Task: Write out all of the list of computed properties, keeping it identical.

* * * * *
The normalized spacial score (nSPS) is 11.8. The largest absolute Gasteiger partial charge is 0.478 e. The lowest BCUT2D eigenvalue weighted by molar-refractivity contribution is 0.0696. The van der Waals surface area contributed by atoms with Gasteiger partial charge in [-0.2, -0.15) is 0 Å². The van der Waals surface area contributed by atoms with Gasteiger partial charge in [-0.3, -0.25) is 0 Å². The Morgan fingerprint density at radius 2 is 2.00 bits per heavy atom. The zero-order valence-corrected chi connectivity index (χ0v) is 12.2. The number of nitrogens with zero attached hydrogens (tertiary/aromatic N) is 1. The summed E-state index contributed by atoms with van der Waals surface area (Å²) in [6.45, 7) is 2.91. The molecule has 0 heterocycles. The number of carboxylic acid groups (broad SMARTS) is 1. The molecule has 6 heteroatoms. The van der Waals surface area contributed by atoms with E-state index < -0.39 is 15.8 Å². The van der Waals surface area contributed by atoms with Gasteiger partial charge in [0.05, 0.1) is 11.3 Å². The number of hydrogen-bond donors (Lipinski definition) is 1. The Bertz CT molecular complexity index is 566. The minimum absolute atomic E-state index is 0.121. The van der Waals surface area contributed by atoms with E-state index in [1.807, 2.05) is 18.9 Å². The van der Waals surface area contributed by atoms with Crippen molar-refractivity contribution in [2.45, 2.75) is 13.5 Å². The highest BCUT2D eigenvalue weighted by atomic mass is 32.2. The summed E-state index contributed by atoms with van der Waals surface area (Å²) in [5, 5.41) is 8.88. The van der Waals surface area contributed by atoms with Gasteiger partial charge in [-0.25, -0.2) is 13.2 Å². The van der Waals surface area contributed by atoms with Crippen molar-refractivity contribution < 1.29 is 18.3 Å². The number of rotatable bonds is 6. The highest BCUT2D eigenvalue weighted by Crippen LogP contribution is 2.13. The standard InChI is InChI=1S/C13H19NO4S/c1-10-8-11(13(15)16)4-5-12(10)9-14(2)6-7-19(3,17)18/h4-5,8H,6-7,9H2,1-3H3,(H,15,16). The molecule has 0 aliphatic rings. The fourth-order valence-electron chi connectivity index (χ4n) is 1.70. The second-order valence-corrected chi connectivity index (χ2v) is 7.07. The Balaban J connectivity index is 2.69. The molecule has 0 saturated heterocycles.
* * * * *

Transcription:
The normalized spacial score (nSPS) is 11.8. The largest absolute Gasteiger partial charge is 0.478 e. The lowest BCUT2D eigenvalue weighted by molar-refractivity contribution is 0.0696. The van der Waals surface area contributed by atoms with Gasteiger partial charge in [-0.2, -0.15) is 0 Å². The van der Waals surface area contributed by atoms with Gasteiger partial charge in [-0.3, -0.25) is 0 Å². The Morgan fingerprint density at radius 2 is 2.00 bits per heavy atom. The zero-order valence-corrected chi connectivity index (χ0v) is 12.2. The number of nitrogens with zero attached hydrogens (tertiary/aromatic N) is 1. The summed E-state index contributed by atoms with van der Waals surface area (Å²) in [6.45, 7) is 2.91. The molecule has 0 heterocycles. The number of carboxylic acid groups (broad SMARTS) is 1. The molecule has 6 heteroatoms. The van der Waals surface area contributed by atoms with E-state index < -0.39 is 15.8 Å². The van der Waals surface area contributed by atoms with Gasteiger partial charge in [0.05, 0.1) is 11.3 Å². The number of hydrogen-bond donors (Lipinski definition) is 1. The Bertz CT molecular complexity index is 566. The minimum absolute atomic E-state index is 0.121. The van der Waals surface area contributed by atoms with E-state index in [1.807, 2.05) is 18.9 Å². The van der Waals surface area contributed by atoms with Crippen molar-refractivity contribution in [2.45, 2.75) is 13.5 Å². The highest BCUT2D eigenvalue weighted by atomic mass is 32.2. The summed E-state index contributed by atoms with van der Waals surface area (Å²) in [5, 5.41) is 8.88. The van der Waals surface area contributed by atoms with Gasteiger partial charge in [-0.25, -0.2) is 13.2 Å². The van der Waals surface area contributed by atoms with Crippen molar-refractivity contribution < 1.29 is 18.3 Å². The number of rotatable bonds is 6. The highest BCUT2D eigenvalue weighted by Crippen LogP contribution is 2.13. The standard InChI is InChI=1S/C13H19NO4S/c1-10-8-11(13(15)16)4-5-12(10)9-14(2)6-7-19(3,17)18/h4-5,8H,6-7,9H2,1-3H3,(H,15,16). The molecule has 0 aliphatic rings. The fourth-order valence-electron chi connectivity index (χ4n) is 1.70. The second-order valence-corrected chi connectivity index (χ2v) is 7.07. The Balaban J connectivity index is 2.69. The molecule has 0 saturated heterocycles.